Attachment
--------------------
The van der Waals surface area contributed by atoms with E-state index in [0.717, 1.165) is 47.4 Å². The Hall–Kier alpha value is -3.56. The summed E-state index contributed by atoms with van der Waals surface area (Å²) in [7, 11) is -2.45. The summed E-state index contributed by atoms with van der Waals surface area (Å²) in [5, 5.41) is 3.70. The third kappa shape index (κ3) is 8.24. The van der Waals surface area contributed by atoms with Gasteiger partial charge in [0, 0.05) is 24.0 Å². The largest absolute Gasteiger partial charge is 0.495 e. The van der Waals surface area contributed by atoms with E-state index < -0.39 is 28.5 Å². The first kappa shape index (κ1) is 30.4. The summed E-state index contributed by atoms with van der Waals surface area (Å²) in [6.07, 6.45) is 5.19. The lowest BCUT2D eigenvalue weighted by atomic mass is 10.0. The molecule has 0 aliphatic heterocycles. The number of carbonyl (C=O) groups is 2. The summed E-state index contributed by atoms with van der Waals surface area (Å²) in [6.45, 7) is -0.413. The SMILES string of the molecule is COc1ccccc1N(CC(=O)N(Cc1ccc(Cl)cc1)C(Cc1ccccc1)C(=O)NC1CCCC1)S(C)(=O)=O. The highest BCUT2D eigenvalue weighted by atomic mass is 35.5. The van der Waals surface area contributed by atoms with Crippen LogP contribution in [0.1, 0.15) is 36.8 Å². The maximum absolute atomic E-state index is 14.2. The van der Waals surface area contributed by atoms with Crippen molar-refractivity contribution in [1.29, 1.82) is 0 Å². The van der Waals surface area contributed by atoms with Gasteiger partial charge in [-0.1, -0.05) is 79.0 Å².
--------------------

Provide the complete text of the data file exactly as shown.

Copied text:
The van der Waals surface area contributed by atoms with E-state index in [0.717, 1.165) is 47.4 Å². The Hall–Kier alpha value is -3.56. The summed E-state index contributed by atoms with van der Waals surface area (Å²) in [7, 11) is -2.45. The summed E-state index contributed by atoms with van der Waals surface area (Å²) in [5, 5.41) is 3.70. The third kappa shape index (κ3) is 8.24. The van der Waals surface area contributed by atoms with Gasteiger partial charge in [0, 0.05) is 24.0 Å². The largest absolute Gasteiger partial charge is 0.495 e. The van der Waals surface area contributed by atoms with E-state index < -0.39 is 28.5 Å². The first kappa shape index (κ1) is 30.4. The summed E-state index contributed by atoms with van der Waals surface area (Å²) in [6.07, 6.45) is 5.19. The lowest BCUT2D eigenvalue weighted by atomic mass is 10.0. The molecule has 0 aliphatic heterocycles. The number of carbonyl (C=O) groups is 2. The summed E-state index contributed by atoms with van der Waals surface area (Å²) in [6.45, 7) is -0.413. The SMILES string of the molecule is COc1ccccc1N(CC(=O)N(Cc1ccc(Cl)cc1)C(Cc1ccccc1)C(=O)NC1CCCC1)S(C)(=O)=O. The highest BCUT2D eigenvalue weighted by atomic mass is 35.5. The van der Waals surface area contributed by atoms with Crippen LogP contribution in [0.1, 0.15) is 36.8 Å². The maximum absolute atomic E-state index is 14.2. The van der Waals surface area contributed by atoms with Crippen molar-refractivity contribution in [1.29, 1.82) is 0 Å². The van der Waals surface area contributed by atoms with Gasteiger partial charge in [-0.1, -0.05) is 79.0 Å².